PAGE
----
BIRTH STORY: (Caesarean) "I felt like we were a team, we were in it together"
I’d had a long labour ending in an emergency caesarean with my son in 2013, and was determined that this birth would be different.I had hired a doula and during our meetings had discussed Archie’s birth at length. We reviewed the notes at the hospital to truly understand what had happened and to process the leftover emotions so I could move forward with this new pregnancy. I had heard about The Positive Birth Movement from my doula so found a local group and went.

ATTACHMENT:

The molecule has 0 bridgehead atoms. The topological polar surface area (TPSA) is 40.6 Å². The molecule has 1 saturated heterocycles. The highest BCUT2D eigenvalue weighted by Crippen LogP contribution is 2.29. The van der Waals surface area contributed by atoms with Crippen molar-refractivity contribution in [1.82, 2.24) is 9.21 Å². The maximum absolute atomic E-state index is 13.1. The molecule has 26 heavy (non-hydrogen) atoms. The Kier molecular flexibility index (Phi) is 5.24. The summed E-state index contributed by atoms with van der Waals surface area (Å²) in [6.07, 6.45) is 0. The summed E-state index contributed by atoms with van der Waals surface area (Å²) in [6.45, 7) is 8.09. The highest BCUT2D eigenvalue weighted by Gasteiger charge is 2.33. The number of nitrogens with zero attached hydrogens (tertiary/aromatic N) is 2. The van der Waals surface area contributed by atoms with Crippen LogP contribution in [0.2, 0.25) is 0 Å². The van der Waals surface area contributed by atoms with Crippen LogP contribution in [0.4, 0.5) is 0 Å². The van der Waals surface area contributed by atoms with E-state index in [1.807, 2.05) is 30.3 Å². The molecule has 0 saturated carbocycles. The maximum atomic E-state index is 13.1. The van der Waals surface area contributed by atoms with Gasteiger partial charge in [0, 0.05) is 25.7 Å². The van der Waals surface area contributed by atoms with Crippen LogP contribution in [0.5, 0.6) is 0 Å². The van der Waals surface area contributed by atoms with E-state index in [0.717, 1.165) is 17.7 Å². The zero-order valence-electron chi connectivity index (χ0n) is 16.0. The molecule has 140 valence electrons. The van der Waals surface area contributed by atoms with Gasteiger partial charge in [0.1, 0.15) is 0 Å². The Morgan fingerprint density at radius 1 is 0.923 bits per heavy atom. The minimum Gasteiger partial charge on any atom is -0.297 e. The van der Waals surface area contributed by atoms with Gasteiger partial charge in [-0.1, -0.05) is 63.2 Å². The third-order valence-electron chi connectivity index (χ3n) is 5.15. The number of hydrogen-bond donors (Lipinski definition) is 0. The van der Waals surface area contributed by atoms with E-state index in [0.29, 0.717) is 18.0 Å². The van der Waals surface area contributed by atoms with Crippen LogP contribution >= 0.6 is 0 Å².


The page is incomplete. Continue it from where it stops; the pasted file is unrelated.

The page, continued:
This is where I first met Miriam. It was amazing to be in a room with women who wanted to help other women, with midwives from the local hospital who really care about women’s experiences of child birth, who want to move labour on from the archaic view that it is long, painful, and something that we should just put up with. These women really listened to every story. I was humbled by everyone’s honesty; the tears being shed were so real and even though I didn’t know these people I felt their disappointment and their elation like it was mine.